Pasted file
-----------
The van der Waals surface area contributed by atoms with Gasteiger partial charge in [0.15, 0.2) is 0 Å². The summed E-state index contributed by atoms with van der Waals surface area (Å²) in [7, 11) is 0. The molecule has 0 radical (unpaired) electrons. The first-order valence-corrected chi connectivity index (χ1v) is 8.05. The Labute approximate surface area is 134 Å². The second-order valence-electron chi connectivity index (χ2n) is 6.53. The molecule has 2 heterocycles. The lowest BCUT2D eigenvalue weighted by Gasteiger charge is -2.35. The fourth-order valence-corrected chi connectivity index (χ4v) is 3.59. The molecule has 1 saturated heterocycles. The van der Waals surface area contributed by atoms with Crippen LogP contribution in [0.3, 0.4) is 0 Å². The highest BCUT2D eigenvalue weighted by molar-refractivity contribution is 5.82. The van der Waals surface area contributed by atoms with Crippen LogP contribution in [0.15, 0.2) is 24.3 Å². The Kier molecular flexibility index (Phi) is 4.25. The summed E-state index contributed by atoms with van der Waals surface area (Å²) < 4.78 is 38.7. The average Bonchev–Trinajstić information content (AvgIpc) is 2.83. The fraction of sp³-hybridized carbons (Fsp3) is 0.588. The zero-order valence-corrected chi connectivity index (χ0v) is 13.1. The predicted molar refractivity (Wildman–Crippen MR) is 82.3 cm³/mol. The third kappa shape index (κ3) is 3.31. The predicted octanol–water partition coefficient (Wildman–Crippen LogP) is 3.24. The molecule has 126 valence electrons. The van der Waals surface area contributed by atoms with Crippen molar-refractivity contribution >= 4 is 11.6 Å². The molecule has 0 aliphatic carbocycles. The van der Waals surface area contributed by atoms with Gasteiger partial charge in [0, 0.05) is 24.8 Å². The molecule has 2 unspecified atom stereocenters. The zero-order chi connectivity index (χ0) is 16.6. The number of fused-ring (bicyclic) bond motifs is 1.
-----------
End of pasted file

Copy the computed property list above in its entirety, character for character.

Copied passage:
The van der Waals surface area contributed by atoms with Gasteiger partial charge in [0.15, 0.2) is 0 Å². The summed E-state index contributed by atoms with van der Waals surface area (Å²) in [7, 11) is 0. The molecule has 0 radical (unpaired) electrons. The first-order valence-corrected chi connectivity index (χ1v) is 8.05. The Labute approximate surface area is 134 Å². The second-order valence-electron chi connectivity index (χ2n) is 6.53. The molecule has 2 heterocycles. The lowest BCUT2D eigenvalue weighted by Gasteiger charge is -2.35. The fourth-order valence-corrected chi connectivity index (χ4v) is 3.59. The molecule has 1 saturated heterocycles. The van der Waals surface area contributed by atoms with Crippen LogP contribution in [0.3, 0.4) is 0 Å². The highest BCUT2D eigenvalue weighted by molar-refractivity contribution is 5.82. The van der Waals surface area contributed by atoms with Crippen LogP contribution in [0.15, 0.2) is 24.3 Å². The Kier molecular flexibility index (Phi) is 4.25. The summed E-state index contributed by atoms with van der Waals surface area (Å²) < 4.78 is 38.7. The average Bonchev–Trinajstić information content (AvgIpc) is 2.83. The fraction of sp³-hybridized carbons (Fsp3) is 0.588. The zero-order valence-corrected chi connectivity index (χ0v) is 13.1. The predicted molar refractivity (Wildman–Crippen MR) is 82.3 cm³/mol. The third kappa shape index (κ3) is 3.31. The predicted octanol–water partition coefficient (Wildman–Crippen LogP) is 3.24. The molecule has 126 valence electrons. The van der Waals surface area contributed by atoms with Crippen molar-refractivity contribution >= 4 is 11.6 Å². The molecule has 0 aliphatic carbocycles. The van der Waals surface area contributed by atoms with Gasteiger partial charge in [0, 0.05) is 24.8 Å². The molecule has 2 unspecified atom stereocenters. The zero-order chi connectivity index (χ0) is 16.6. The number of fused-ring (bicyclic) bond motifs is 1.